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Periodical article Periodical article Leiden University catalogue Leiden University catalogue WorldCat catalogue WorldCat
Title:Local conceptualisation of nature, forest knowledge systems and adaptive management in southern Cameroon
Authors:Mala, William A.ISNI
Geldenhuys, Coert J.
Prabhu, Ravindra
Year:2010
Periodical:Indilinga: African Journal of Indigenous Knowledge Systems (ISSN 1683-0296)
Volume:9
Issue:2
Pages:172-184
Language:English
Geographic term:Cameroon
Subjects:forest management
indigenous knowledge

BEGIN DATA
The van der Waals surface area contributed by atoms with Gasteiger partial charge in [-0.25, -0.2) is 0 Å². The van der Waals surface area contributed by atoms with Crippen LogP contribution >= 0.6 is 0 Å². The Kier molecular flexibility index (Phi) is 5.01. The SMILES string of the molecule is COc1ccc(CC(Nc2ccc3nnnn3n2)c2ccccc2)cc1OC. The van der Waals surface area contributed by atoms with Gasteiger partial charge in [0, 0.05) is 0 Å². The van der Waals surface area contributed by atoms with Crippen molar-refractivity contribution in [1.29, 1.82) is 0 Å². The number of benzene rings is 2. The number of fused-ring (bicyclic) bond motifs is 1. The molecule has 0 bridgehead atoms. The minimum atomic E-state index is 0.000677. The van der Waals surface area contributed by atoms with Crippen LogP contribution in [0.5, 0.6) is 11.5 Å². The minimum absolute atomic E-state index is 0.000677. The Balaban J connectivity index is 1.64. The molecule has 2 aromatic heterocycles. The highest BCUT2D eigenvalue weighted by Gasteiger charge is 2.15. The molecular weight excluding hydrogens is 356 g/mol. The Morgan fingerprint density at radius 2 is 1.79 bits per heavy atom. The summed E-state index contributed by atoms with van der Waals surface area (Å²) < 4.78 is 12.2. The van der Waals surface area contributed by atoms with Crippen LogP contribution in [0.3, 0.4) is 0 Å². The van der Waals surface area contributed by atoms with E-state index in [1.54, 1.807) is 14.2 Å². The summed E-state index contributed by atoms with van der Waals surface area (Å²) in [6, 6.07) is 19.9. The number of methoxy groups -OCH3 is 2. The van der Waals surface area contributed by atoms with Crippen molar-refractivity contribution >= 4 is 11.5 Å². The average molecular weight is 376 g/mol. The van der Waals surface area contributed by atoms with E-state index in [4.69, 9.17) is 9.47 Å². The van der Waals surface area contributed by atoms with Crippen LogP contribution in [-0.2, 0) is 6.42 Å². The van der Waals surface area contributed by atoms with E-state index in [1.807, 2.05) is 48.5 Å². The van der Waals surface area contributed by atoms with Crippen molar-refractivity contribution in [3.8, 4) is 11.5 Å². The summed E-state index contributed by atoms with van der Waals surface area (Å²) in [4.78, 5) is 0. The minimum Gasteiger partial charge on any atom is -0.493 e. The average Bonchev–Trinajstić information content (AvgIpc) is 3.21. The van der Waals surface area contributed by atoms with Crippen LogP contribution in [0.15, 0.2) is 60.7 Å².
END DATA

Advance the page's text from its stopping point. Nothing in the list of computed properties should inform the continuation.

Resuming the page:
Abstract:Conventional forest and natural resource management tend to overshadow local forest management practices and ecological knowledge on which rural communities base their survival and livelihood strategies. This article examines how rural communities conceptualize nature, what forest knowledge systems they use and how they adapt their natural resource management practices to changing circumstances. The study was conducted in the humid forest zone of southern Cameroon along a gradient of resource use intensification and demographic density from Ebolowa (low), via Mbalmayo (medium) to Yaoundé (high) within the forest margins benchmark study area. The results show that the concept of nature is well embedded in the social representation of the vital space of the people of the study area. Three forest management knowledge systems were derived from this concept of nature that combines the space, the time, the supernatural and the distance between forests and their socioeconomic values. The seasonal transition of climate determines the dynamics of local bioecological knowledge at the spatiotemporal scale. The local concept of nature and the local knowledge systems affect forest management and agricultural practices in terms of understanding and interpreting states of nature where human activities will take place. In contrast to a mere romantic idea, the results confirm the existence of a cognitive background of local knowledge systems supporting the implementation of adaptive forest and natural resources management practices that contribute to community livelihoods and conservation of natural resources. Bibliogr., sum. [Journal abstract]
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